More Casting Call Opportunities on the Horizon

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“It is time!” – Rafiki the mandrill from The Lion King 

People have long anticipated the convergence between broadcast television and Internet video, and according to recent reports, it’s beginning to happen at an unprecedented level. Over the next few months, YouTube, Netflix, Yahoo, and Hulu will be pushing into the terrain of the traditional television market with all the markers of money, talent, production value, star power, and overall quality programming. Up till now, such Internet companies have just experimented with this kind of programming. But now video sites are partnering up with seasoned professionals to push the first wave, starting this February, including:

  • Netflix will premiere its first scripted show Lilyhammer in which The Sopranos’ Steve Van Zandt plays a New York mobster in witness protection in Norway.
  • Hulu will soon premiere Battleground, a mock political documentary.
  • Also, YouTube recently launched an entire catalog of original programming, spending $100 million on the gradual rollout of more than 100 niche-oriented channels.
  • And Yahoo has comedy programming planned for February. Its first scripted entry will be Electric City, a futuristic animated series produced by Tom Hanks, who will also voice a character.

James McQuivey, an analyst at Forrester Research, says the fact that Hanks is making a series for the Internet shows how the traditional TV system is “ready to unravel.”  McQuivey says the disruption in video will “unfold in front of us like a slow-mo replay of an accident.”

“The new content won’t be as good as what you watch Thursday nights from 9 to 10 p.m., but it’s going to get closer to that quality,” he adds. “And it’s certainly as good as what you watch on Thursday from 3 to 4 in the afternoon or Saturday morning from 10 to 11.”

All this is good news for actors! This is just the tip of the iceberg as far as casting calls are concerned. In addition to TV auditions, now new Internet shows are opening up casting opportunities for actors like never before. So, be prepared!

 

Casting Calls & Beyond with Technology

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Technology continues to open new doors for actors to be discovered. Novice or undiscovered filmmakers are seeking a competitive edge by sifting through the Internet looking for opportunities to be seen. Well, If you want your work to be viewed and your voice to be heard, chances are there is a platform out there waiting for you! The 48 Hour Film Project is a great way to test your mettle under the pressure of a two-day deadline. If you’re budget challenged, but have a powerful idea, maybe the Filminute (One-Minute) Film Festival is right up your alley. How about filming street theatre and posting it online? You might want to try a webisode like It’s Always Sunny in Philadelphia; they haven’t done too badly.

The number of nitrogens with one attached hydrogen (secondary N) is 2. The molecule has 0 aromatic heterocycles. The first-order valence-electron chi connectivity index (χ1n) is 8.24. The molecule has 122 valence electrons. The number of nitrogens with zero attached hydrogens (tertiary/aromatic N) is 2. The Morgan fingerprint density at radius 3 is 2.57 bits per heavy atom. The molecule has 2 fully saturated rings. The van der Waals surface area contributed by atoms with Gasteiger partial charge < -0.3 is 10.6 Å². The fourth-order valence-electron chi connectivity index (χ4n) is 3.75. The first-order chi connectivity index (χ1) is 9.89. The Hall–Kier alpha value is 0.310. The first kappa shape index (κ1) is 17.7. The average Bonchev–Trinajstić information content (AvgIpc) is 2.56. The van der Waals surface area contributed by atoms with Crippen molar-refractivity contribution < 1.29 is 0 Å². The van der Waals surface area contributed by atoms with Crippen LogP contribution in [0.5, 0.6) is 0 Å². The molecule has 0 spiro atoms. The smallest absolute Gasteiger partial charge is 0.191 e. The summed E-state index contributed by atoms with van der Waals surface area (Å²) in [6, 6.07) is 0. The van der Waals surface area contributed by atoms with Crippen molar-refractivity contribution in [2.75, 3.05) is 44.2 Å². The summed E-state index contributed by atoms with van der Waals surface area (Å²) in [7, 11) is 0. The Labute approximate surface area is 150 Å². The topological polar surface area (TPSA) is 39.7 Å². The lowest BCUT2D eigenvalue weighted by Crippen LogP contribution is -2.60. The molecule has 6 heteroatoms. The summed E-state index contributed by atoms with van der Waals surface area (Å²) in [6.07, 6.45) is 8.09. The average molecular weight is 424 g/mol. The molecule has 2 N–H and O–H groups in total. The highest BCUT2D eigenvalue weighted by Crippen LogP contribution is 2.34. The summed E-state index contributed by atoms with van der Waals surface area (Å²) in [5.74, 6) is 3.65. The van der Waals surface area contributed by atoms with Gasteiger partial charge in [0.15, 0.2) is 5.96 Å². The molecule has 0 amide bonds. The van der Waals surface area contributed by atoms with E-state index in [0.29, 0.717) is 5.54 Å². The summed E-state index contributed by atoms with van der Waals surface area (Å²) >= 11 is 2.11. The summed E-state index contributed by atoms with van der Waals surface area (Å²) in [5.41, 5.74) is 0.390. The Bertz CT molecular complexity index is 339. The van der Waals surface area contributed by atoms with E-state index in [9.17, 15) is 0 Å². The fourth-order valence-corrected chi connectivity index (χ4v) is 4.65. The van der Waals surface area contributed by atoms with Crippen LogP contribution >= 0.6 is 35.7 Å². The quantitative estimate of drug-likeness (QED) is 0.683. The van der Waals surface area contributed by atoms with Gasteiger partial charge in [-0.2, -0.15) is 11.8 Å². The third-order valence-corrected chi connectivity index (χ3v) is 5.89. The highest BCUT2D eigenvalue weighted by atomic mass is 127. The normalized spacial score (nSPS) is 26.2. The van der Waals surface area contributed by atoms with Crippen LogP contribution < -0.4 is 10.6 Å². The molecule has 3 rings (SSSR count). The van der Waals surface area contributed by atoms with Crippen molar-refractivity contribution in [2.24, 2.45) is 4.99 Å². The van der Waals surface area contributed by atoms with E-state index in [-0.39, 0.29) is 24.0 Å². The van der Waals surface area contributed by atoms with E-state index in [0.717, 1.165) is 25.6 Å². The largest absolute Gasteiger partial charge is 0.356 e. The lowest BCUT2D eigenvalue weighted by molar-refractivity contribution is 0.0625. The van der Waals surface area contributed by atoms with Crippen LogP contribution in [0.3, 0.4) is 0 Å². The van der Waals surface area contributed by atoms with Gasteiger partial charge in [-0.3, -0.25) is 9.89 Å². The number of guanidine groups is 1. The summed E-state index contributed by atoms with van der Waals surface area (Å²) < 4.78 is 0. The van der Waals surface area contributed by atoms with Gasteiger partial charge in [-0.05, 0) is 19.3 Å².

The commercial market has become a very fertile place for up and comers in the film industry. Recently, Chevrolet organized Chevrolet’s Route 66 contest. It called on filmmakers to create a 30-second spot about Chevy—and the winner’s ad will air during Super Bowl XLVI, and be awarded a $10,000 grand prize.

Talk about exposure! This Super Bowl is predicted to be the most watched in the history of the game.

26-year-old Zach Borst from Long Island, N.Y., wrote, produced, and assembled a one-minute ad about a graduate receiving a Chevrolet Camero as a gift from his parents for the competition. He used his friends as actors, for production help, and to secure  locations. Talk about your DIY attitude!

Borst’s commercial was selected as the winner, beating 198 other submissions and 400 scripts. To air the Happy Grad commercial, Chevy will spend at least $3.5 million for 30 seconds of airtime. Check out the winning Chevy Happy Grad Super Bowl ad here.

These technological avenues empower actors to be more proactive in their careers. While you’re waiting for your next TV audition and casting call, you can get creative. Do you have a great commercial idea? Grab your acting buddies together and submit your ideas to the next contest.

 

Acting Reel Tips to Increase Casting Calls

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Just by creating an actor reel, you can stand out among the many candidates auditioning for valuable roles in the industry. But that’s not the only benefit to producing your reel. The real benefit is knowledge. When you embark upon the task of putting together a reel, it forces you to honestly assess your career. How much work have you really done? What is the quality of your acting? Are you proud of the work? How can you improve upon your oeuvre? A reel gives you an immediate answer to all these questions, and helps you get clear on how to move forward.

But what exactly should an actor include in his or her reel? And what should be edited out?  To squeeze the most juice from your reel, here are a few tips.

The first 10 to 20 seconds: Start your reel with a close up, speaking directly into camera. This will give the casting execs a real sense of  your appearance, but more importantly, it will showcase the force of your personality and the allure of your magnetism. Pick this close up carefully as it’s the first impression that often packs the biggest punch.